Northern News Services
Published Monday, October 12, 2009
TETLIT'ZHEH/FORT MCPHERSON - Sisters Karen Mitchell and Eleanor Mitchell-Firth are used to being mistaken for women twice their age.
In her spare time, Eleanor Mitchell-Firth from Fort McPherson does Gwich'in translations on a contractual basis for several agencies. If she could make a living from it, she says she would do translations full time. - photo courtesy of Eleanor Mitchell-Firth
It often happens when strangers learn - before meeting them in person - that they are Gwich'in translators, and expect to see two elders, passing on the words of their ancestors.
But Eleanor and Karen, both 41, are part of a younger generation of Gwich'in helping to document a language still spoken by only about 275 NWT residents. They each have 16 years of experience translating English to Gwich'in and vice versa, often for the Gwich'in Language Centre in Fort McPherson. Their work is used to create teaching materials for schools, instructional pamphlets for government agencies and brochures for businesses. They take on contracts for translation assignments in their spare time while juggling day jobs and families.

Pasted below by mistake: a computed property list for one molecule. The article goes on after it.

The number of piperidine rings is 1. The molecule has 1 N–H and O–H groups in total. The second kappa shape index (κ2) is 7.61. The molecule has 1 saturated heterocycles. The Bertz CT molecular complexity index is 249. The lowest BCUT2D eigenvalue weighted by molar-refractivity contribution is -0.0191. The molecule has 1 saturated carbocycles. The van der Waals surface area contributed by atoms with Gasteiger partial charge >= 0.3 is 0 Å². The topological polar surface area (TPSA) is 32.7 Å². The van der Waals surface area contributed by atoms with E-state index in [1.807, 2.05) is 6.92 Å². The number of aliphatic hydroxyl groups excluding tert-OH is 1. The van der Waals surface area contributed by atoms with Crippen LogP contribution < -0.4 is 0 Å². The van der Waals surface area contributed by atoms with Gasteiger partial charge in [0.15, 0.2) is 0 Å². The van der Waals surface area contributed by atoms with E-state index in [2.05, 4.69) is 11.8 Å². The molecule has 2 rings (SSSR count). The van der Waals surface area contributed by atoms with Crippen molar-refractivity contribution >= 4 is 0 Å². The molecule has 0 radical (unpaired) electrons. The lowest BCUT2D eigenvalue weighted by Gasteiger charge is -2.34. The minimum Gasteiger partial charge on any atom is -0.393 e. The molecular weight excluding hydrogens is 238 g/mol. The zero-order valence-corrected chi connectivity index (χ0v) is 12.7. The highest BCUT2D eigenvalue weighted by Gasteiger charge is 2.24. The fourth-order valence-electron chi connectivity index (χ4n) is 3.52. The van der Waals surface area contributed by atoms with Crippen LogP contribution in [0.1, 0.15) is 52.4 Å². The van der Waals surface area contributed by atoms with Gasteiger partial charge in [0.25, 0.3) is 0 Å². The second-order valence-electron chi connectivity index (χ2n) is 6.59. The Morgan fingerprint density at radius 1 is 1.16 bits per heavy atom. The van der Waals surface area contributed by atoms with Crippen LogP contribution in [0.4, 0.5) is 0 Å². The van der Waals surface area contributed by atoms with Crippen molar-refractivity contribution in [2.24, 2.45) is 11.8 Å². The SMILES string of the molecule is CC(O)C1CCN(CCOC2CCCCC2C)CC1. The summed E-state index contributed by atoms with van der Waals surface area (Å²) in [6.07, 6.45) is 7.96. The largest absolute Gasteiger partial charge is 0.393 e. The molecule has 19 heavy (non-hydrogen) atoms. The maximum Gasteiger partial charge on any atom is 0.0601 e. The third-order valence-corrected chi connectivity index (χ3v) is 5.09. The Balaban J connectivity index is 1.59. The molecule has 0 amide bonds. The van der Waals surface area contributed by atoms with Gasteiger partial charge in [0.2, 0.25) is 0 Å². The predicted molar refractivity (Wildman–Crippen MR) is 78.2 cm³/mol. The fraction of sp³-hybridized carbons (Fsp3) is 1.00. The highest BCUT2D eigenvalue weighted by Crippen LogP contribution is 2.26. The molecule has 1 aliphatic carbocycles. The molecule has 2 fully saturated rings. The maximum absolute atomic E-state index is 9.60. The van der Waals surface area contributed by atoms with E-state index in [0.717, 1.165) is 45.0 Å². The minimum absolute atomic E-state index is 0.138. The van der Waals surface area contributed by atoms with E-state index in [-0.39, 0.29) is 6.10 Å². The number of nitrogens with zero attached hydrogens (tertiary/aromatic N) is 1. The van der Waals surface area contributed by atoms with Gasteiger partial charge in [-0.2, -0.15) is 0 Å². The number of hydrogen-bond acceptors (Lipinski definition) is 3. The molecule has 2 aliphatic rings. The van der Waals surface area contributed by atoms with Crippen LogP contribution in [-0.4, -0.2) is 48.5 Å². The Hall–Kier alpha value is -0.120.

"It's something that I can take with me wherever I may be," Karen said.
"As a translator, the English language is watered down for me. Like if I say 'I love you,' for me that word doesn't carry much meaning whereas if I said it in my language it just defines what I really mean by 'love.'"
Eleanor, who just recently completed a translation of a pamphlet that explains how to vote, said one of the biggest challenges is many modern English words don't exist in Gwich'in.[...]